The PRP rejuvenation treatment uses your own blood platelets to stimulate cell growth and collagen production. PRP therapy is used for facial rejuvenation, hair rejuvenation, hand rejuvenation and facelift among others.
Are You an Ideal Candidate?
Dr. John Laura has expertise in cosmetic dermatology and regenerative medicine. Before suggesting the PRP hair rejuvenation treatment, he will look through your medical history, present medical condition, medications, family medical history to determine whether or not you are an ideal candidate. You are eligible for the PRP hair rejuvenation treatment if:
- You are not completely bald and have some hair
- You do not take blood thinners or have medical conditions such as chronic skin disease, metabolic disorders, cancer, liver disease, platelet dysfunction syndrome among others
- You do not consume alcohol regularly
- You are a non-smoker and you do not take drugs.
Dr. John Laura may also recommend a scalp biopsy and blood tests to determine your eligibility for the treatment. He may advise against the treatment if he feels your present medical condition may cause any risk or side effects on your health. If you are a heavy smoker, drinker and you take drugs, you are advised against this treatment or to stop these practices several months before the treatment.
PRP for Hair Rejuvenation
Are you a victim of baldness? Are you tired of home remedies to treat hair loss? Have other treatments failed you? The PRP hair rejuvenation treatment is for you. Your PRP hair rejuvenation treatment will start with a consultation with Dr. John Laura who will determine whether you are an ideal candidate for this procedure or not. You will be advised against the use of vitamins, blood thinners, and certain medications for at least two weeks prior to the treatment. Dr. John Laura also advises against smoking or the consumption of alcohol at least three days before the procedure. These are precautionary measures to avoid possible side effects from the procedure.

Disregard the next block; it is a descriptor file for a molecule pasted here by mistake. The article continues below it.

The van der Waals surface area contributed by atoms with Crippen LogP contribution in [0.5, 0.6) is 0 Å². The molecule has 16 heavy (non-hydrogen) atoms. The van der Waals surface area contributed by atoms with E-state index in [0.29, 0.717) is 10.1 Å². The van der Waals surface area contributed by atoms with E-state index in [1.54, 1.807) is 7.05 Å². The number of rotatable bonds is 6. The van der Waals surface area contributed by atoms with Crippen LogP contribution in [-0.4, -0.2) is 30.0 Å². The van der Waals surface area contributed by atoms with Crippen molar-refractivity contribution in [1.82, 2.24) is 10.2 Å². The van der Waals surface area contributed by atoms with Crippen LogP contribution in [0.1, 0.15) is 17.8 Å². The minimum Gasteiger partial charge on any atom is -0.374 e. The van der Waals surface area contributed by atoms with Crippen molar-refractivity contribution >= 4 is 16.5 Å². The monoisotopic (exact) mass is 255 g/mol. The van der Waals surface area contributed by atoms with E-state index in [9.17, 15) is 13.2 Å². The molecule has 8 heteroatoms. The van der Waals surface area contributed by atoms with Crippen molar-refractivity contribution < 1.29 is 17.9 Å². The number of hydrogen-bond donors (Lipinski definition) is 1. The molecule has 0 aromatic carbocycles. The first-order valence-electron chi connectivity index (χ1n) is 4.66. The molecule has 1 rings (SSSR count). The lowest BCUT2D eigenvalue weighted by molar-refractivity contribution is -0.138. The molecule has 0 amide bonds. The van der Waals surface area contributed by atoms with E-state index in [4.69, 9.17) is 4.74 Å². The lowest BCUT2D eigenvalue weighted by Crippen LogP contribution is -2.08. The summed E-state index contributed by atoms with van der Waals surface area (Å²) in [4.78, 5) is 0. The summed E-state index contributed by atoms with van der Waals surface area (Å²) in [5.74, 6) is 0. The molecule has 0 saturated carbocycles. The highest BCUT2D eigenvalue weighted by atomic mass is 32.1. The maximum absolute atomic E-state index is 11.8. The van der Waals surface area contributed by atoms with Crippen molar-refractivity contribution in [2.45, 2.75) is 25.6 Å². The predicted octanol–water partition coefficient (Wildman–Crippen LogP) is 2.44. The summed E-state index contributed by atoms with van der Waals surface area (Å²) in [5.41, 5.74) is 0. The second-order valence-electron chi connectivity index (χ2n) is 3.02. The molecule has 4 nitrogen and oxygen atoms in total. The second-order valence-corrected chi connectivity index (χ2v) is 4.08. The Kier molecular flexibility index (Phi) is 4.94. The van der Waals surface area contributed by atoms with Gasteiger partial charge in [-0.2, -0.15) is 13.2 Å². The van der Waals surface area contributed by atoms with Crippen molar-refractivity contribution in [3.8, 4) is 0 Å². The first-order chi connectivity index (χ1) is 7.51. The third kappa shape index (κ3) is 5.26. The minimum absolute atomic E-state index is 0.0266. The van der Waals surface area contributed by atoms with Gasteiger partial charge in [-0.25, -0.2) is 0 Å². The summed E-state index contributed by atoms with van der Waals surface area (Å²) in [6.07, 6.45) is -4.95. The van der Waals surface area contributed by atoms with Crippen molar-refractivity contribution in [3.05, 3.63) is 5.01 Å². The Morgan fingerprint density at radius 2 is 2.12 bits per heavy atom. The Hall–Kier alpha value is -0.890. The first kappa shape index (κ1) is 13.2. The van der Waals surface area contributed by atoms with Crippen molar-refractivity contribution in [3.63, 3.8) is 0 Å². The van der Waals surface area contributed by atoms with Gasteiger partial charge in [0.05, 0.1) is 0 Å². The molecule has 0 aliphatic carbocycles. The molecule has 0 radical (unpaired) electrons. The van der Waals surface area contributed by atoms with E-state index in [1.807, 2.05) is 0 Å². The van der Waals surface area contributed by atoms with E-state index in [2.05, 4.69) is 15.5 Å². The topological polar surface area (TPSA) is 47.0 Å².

The PRP hair rejuvenation treatment begins with some blood drawn from you, transferred to a tube, and placed in a centrifuge. Dr. John Laura will mark the area on your scalp where hair needs to be restored. The marked area on your head is cleaned using a disinfectant and numbed using local anesthesia. The plasma, which is rich in platelet is drawn into a syringe and injected into your scalp and the site is cleaned thoroughly again.
After the treatment, you will be advised to stop taking vitamins, blood thinners and other contraindicated medicines for three to seven days. The PRP hair rejuvenation treatment is a non-surgical treatment that takes just a few minutes of your time. You may experience some tenderness, a feeling of tightness and minimal pain in the area of the injection, but the result of this treatment is worth the applaud as it helps regrow and thicken existing hair follicles with no downtime and minimal discomfort.
PRP FOR JOINTS